How an “Acceleration Clause” Can Affect Your Home Mortgage
For many Florida residents, a home mortgage is the biggest debt they will ever take on. A mortgage is not something to be entered into lightly. Most mortgages contain an “acceleration clause,” which means if you miss even one monthly payment, the lender can demand the entire balance outright.
Miami Court Resets the Clock for Mortgage Lender
Recently, a state appeals court in Miami issued a major decision regarding the time limit lenders have to enforce a mortgage. The borrower in this case took out a 30-year mortgage for over $1.4 million. The promissory note containing the mortgage terms included an acceleration clause: If the borrower defaulted and failed to pay any overdue amount by a given date, the lender could require immediate payment of the balance of the loan (plus applicable interest).
The mortgage in this case was used to purchase a condominium. In September 2006, the borrower failed to make his required payment. The lender then invoked the acceleration clause and filed a foreclosure lawsuit in January 2007. After a number of delays, a Florida court ultimately dismissed the case in 2010, when the lender failed to appear at a hearing without explanation.
In 2012 the lender—actually, a successor to the original lender—filed a second foreclosure lawsuit, again citing the 2006 default as activating the acceleration clause. By this time, however, the lender no longer held title to the condominium. His condominium association had already foreclosed on the unit over unpaid dues.
The condominium association, as the new owner, opposed the lender’s lawsuit. The association cited Florida’s five-year statute of limitations for foreclosure actions. Since more than five years had elapsed between the borrower’s default and the filing of the second lawsuit, the association argued the case had to be dismissed.
A trial judge agreed and granted summary judgment to the association nullifying the lender’s mortgage. But on appeal, a divided Florida Third District Court of Appeals reversed that decision. The majority held that the dismissal of the first foreclosure lawsuit “returned the parties to the status quo existing before acceleration” and that the borrower’s subsequent failure to make monthly mortgage payments were, in effect, separate defaults that restarted the five-year clock. The majority argued this ruling was “in keeping with the long held practices of the Florida mortgage industry” and protected the interests of borrowers, “who by the terms of their mortgages, are permitted any time before judgment, to become current on their mortgage obligation.”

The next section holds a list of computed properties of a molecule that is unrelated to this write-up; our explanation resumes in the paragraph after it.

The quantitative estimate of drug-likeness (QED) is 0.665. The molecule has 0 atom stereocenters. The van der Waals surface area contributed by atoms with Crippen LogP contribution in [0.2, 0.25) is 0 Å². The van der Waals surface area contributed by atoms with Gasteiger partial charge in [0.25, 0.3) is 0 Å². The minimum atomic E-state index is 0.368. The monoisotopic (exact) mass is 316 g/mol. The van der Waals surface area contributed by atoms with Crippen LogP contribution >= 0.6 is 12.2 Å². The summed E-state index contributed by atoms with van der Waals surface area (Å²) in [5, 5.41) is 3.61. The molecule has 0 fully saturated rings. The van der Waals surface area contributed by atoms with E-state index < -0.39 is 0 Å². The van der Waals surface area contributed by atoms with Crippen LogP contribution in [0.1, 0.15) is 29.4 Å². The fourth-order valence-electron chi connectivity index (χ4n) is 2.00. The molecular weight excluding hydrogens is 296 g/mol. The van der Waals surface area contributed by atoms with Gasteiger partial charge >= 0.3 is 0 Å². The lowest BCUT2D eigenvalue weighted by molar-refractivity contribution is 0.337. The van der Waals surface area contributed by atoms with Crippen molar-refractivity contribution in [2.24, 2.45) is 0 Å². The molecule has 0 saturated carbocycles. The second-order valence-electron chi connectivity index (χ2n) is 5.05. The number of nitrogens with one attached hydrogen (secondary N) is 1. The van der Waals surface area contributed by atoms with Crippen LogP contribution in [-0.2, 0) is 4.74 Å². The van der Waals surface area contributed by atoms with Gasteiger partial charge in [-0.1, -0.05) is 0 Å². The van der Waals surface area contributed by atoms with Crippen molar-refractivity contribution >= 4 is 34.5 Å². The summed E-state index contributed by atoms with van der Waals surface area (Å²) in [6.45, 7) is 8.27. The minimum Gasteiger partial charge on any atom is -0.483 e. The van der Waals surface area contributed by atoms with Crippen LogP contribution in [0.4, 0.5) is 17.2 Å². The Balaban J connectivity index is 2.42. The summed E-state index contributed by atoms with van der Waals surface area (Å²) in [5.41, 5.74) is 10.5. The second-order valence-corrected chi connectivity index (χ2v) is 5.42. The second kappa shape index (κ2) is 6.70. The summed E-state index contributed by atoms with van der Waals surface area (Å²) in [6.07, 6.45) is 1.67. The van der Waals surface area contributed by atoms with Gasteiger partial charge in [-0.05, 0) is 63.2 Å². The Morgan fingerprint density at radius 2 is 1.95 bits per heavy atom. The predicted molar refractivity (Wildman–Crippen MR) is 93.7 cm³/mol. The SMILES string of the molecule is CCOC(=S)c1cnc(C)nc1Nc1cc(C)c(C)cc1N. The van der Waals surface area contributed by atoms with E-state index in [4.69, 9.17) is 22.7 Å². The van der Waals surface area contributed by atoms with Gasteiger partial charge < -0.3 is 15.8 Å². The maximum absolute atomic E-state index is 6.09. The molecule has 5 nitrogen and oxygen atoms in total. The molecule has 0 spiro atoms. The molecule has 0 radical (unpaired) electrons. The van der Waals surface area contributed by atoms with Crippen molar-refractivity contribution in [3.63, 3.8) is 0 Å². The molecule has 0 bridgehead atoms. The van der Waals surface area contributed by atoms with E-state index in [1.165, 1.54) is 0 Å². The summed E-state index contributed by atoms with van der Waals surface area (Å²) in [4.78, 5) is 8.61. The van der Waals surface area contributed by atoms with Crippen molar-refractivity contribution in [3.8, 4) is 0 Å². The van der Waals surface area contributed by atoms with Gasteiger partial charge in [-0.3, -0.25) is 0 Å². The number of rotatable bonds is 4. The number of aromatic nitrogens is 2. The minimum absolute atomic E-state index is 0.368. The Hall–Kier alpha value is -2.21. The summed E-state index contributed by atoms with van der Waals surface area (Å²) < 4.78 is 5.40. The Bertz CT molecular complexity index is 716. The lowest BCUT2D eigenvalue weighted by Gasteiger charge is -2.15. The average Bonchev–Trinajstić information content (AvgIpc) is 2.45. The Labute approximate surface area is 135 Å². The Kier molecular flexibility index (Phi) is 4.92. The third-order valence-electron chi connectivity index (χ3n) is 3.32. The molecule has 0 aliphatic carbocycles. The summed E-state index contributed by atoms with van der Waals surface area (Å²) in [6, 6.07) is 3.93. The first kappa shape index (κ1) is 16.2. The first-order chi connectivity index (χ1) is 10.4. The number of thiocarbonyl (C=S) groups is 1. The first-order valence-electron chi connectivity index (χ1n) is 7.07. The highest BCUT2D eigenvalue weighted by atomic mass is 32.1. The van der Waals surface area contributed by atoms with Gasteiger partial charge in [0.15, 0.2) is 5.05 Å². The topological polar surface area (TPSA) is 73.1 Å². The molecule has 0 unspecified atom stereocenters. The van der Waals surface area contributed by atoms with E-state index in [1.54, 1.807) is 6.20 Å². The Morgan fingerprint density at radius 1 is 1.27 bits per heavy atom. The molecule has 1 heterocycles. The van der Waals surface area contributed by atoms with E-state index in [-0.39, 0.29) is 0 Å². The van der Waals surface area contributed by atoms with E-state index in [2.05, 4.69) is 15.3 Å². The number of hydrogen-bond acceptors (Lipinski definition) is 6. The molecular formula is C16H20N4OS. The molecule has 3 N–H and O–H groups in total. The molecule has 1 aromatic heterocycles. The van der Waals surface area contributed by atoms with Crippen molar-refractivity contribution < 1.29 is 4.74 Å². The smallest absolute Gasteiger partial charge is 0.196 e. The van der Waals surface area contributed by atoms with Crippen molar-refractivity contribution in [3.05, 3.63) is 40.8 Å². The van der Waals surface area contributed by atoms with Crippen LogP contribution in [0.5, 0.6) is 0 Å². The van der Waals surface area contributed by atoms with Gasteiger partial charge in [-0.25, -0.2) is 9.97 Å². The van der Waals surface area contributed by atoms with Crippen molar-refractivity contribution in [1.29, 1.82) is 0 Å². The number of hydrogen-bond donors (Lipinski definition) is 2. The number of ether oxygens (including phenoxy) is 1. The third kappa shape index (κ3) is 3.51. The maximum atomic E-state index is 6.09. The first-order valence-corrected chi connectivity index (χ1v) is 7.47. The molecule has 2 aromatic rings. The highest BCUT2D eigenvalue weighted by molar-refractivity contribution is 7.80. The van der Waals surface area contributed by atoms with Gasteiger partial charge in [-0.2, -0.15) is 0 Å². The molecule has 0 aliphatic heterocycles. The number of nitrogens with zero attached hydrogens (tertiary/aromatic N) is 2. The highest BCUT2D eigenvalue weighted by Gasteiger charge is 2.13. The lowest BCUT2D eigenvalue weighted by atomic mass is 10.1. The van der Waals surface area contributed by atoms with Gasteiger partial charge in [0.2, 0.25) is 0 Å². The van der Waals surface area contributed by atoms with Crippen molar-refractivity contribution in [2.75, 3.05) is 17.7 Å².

The dissenting judges took a different view. They argued the majority’s decision ignored “decades of Florida statute of limitations case law,” and effectively rewrote the terms of the mortgage in this case to benefit the lender. The dissent noted there was no evidence that the parties treated the dismissal of the first lawsuit “as a reinstatement of the installment nature of the loan.” That is, the loan did not “decelerate” after the lender invoked the acceleration clause and then failed to appear in court to assert its rights.
Need Help With a Florida Mortgage?
The Third District’s decision only applies in Miami-Dade County and surrounding areas. But it may influence how courts throughout Florida treat the time limit for enforcing mortgage obligations. This is why before you agree to a mortgage, you should consult with an experienced St. Petersburg real estate attorney who can advise you of the legal risks. Contact the offices of Carnal & Mansfield, P.A., if you would like to speak with an attorney today.